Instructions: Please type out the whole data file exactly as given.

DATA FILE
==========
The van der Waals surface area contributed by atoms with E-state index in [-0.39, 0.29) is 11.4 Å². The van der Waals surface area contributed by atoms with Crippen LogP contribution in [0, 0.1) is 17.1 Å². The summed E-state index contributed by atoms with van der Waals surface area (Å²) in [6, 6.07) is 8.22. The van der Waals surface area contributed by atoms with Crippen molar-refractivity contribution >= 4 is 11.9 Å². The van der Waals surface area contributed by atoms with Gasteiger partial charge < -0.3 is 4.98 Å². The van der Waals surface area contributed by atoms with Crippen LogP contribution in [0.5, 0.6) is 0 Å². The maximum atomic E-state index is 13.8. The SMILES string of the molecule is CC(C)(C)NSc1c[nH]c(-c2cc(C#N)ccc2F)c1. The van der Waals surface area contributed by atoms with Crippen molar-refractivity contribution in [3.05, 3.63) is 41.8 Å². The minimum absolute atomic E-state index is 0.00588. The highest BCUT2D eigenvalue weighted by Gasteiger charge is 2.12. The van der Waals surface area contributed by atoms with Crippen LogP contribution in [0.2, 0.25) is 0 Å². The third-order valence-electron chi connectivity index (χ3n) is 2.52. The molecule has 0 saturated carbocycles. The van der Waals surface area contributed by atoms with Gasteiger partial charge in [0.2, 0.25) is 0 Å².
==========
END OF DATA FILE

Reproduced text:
The van der Waals surface area contributed by atoms with E-state index in [-0.39, 0.29) is 11.4 Å². The van der Waals surface area contributed by atoms with Crippen LogP contribution in [0, 0.1) is 17.1 Å². The summed E-state index contributed by atoms with van der Waals surface area (Å²) in [6, 6.07) is 8.22. The van der Waals surface area contributed by atoms with Crippen molar-refractivity contribution >= 4 is 11.9 Å². The van der Waals surface area contributed by atoms with Gasteiger partial charge < -0.3 is 4.98 Å². The van der Waals surface area contributed by atoms with Crippen LogP contribution in [0.5, 0.6) is 0 Å². The maximum atomic E-state index is 13.8. The SMILES string of the molecule is CC(C)(C)NSc1c[nH]c(-c2cc(C#N)ccc2F)c1. The van der Waals surface area contributed by atoms with Crippen molar-refractivity contribution in [3.05, 3.63) is 41.8 Å². The minimum absolute atomic E-state index is 0.00588. The highest BCUT2D eigenvalue weighted by Gasteiger charge is 2.12. The van der Waals surface area contributed by atoms with Crippen LogP contribution in [0.2, 0.25) is 0 Å². The third-order valence-electron chi connectivity index (χ3n) is 2.52. The molecule has 0 saturated carbocycles. The van der Waals surface area contributed by atoms with Gasteiger partial charge in [0.2, 0.25) is 0 Å².